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Reappraising John Redmond

March 9, 2020

By

James Doherty.

 

Page Turner / Edited by Peter McDermott

“The Liberal government of H.H. Asquith, comprised of talented and even brilliant politicians, credited with laying the foundations of the welfare state and with curbing the power of the House of Lords, got things spectacularly wrong on Ireland.”

So James Doherty begins his “Irish Liberty, British Democracy: The third Home Rule crisis, 1909-14.”

Doherty told the Echo, “It’s about the crisis resulting from an attempt to give Ireland a parliament of its own a little over a century ago, before the 1916 Easter Rising.  It reappraises the place in history of the Irish nationalist leader, John Redmond, and recounts the forcefulness with which he stood up to ostensible friends and foes in Britain.  It also shows how close Redmond’s project of an autonomous, united Ireland may have come to fruition.”

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The idea of the inevitability of partition, Doherty writes, served the “Ulster Unionist mythologizing of the events of 1912-14” and “distracted attention from the degree of culpability of Sinn Fein leaders for Ireland’s sundered state.”

The debate about what happened to the party of Asquith has been an obsession for generations of historians, beginning in the 1930s with George Dangerfield’s “The Strange Death of Liberal England,” and continuing through to the revisionists of the 1970s — who insisted the party was in “rude health” on the eve of the First World War — and beyond to our own day. But, argues Doherty, almost all accounts ignore the centrality of the most important crisis facing the Liberals, one which was the source of considerable disillusionment for both the rank and file and progressive opinion-makers.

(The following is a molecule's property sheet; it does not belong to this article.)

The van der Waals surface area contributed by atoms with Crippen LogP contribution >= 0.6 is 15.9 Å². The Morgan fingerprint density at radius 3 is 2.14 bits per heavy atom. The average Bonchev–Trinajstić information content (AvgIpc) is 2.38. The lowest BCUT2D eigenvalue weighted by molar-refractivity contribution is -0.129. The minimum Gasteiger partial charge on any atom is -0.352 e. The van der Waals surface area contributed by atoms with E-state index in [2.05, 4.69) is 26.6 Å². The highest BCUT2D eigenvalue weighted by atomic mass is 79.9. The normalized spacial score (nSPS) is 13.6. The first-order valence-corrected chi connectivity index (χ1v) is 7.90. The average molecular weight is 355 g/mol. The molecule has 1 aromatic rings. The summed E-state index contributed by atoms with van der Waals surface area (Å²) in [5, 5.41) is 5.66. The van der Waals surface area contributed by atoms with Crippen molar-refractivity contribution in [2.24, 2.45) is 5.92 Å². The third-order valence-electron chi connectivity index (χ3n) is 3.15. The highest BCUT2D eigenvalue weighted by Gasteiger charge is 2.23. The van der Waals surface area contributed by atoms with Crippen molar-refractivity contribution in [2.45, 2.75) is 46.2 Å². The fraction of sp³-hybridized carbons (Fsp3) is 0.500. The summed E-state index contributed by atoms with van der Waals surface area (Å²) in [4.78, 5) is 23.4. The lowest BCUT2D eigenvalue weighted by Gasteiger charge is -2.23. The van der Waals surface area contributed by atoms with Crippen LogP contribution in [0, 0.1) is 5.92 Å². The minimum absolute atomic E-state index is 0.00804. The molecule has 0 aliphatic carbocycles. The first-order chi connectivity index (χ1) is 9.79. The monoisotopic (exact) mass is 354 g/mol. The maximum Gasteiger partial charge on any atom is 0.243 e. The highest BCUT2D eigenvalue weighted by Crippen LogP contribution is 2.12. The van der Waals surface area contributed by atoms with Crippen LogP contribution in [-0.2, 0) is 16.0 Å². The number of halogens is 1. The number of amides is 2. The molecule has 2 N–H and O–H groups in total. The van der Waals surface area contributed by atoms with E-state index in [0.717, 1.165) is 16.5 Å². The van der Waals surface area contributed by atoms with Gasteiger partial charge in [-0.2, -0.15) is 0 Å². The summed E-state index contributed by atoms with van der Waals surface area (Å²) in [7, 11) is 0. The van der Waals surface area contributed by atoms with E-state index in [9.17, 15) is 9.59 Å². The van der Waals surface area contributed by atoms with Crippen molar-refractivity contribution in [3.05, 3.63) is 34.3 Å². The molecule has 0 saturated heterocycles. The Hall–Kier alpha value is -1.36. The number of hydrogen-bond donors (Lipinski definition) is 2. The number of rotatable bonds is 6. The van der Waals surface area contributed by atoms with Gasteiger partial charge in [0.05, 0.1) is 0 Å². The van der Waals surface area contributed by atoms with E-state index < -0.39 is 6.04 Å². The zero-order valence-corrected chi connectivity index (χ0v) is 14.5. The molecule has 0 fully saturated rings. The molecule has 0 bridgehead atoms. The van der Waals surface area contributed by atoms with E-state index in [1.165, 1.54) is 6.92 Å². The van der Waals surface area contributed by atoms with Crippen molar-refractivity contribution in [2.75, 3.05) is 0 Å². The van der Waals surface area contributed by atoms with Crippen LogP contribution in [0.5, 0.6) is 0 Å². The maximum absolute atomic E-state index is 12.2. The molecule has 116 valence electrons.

It omits, too, the hold Redmond had over the party’s radical wing in the country and most of the Liberal MPs at Westminster, which stopped the Cabinet from capitulating completely to the Tories and Unionist leaders like Edward Carson. Yet Doherty’s book is “no paean to Redmondism” – if the leader played his hand well in London, his leadership of the Irish Party “neglected many important matters in its single-minded quest for Home Rule.”

Doherty, a second-generation Irish-American who is “still in touch with relatives in Ballinamore, Co. Leitrim, whom I visit from time to time,” argues constitutionalists made other strategic errors as events unfolded. But they already faced an increasingly difficult situation at home in the decades following Parnell’s death.

He writes: “A headstrong, chauvinistic Gaelicism, hostile to Anglo-Irish culture, pointed to a nationalism inseparable from Roman Catholicism, and one that placed self-righteous cultural and religious purity above inclusivity.”

“Irish Liberty, British Democracy” has won praise from fellow historians. Frank Callanan, one of the leading authorities on pre-First World War constitutional nationalism, has written that its thesis “is well argued and movingly evoked in its conclusions.”

Doherty told the Echo: “I guess you could say I’m a late-flowering historian, having been a senior manager in business for 25 years in London, New York and Chicago.”